Title: 
Case of the Saramaka People v. Suriname
Date of text: 
September 13, 2017
Data source: 
Court name: 
Inter-American Court of Human Rights
Justice(s): 
Sergio García-Ramírez, President
Cecilia Medina-Quiroga, Vice-President
Manuel E. Ventura-Robles, Judge
Diego García-Sayán, Judge
Margarette May Macaulay, Judge
Rhadys Abreu-Blondet, Judge
Abstract:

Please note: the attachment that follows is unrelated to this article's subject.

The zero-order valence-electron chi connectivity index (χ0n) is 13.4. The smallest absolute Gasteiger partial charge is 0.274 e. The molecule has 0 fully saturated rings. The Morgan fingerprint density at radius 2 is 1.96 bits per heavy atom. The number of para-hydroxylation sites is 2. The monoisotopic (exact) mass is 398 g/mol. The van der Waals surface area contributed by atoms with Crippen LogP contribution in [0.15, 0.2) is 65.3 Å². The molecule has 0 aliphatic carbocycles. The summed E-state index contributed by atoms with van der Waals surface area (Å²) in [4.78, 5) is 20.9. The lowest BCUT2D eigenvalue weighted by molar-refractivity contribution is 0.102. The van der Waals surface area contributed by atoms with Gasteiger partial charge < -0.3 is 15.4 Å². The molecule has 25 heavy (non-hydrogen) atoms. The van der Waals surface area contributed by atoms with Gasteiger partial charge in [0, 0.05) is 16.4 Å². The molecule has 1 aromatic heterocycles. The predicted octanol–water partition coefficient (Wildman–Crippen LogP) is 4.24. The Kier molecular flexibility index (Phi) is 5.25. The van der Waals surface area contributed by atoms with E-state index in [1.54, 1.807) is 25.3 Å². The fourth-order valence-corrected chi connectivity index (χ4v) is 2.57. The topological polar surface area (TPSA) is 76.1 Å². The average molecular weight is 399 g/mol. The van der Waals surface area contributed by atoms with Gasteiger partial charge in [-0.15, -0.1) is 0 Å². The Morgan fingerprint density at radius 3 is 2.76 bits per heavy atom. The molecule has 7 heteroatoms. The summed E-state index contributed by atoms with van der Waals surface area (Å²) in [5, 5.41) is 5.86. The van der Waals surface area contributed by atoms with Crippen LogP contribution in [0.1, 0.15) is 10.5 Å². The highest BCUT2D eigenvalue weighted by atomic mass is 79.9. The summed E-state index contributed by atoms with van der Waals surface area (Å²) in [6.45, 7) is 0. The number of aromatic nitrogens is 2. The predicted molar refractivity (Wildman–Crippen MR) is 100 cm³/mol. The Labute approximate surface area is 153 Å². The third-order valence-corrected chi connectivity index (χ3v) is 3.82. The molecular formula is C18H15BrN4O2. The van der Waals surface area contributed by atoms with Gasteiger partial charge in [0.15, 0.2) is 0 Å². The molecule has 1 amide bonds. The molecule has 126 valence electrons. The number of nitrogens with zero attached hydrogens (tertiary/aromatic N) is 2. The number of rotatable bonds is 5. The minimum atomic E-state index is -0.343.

On June 23, 2006, in accordance with the provisions of Articles 50 and 61 of the American Convention, the Inter-American Commission on Human Rights submitted an application to the Court against the State of Suriname. The application submited to the Court's jurisdiction alleged violations committed by the State against the members of the Saramaka people, an allegedly tribal community living in the Upper Suriname River region. The Commission alleged that the State had not adopted effective measures to recognize their right to the use and enjoyment of the territory they have traditionally occupied and used, that the State has allegedly violated the right to judicial protection to the detriment of such people by not providing them effective access to justice for the protection of their fundamental rights, particularly the right to own property in accordance with their communal traditions, and that the State has allegedly failed to adopt domestic legal provisions in order to ensure and guarantee such rights to the Saramakas. 

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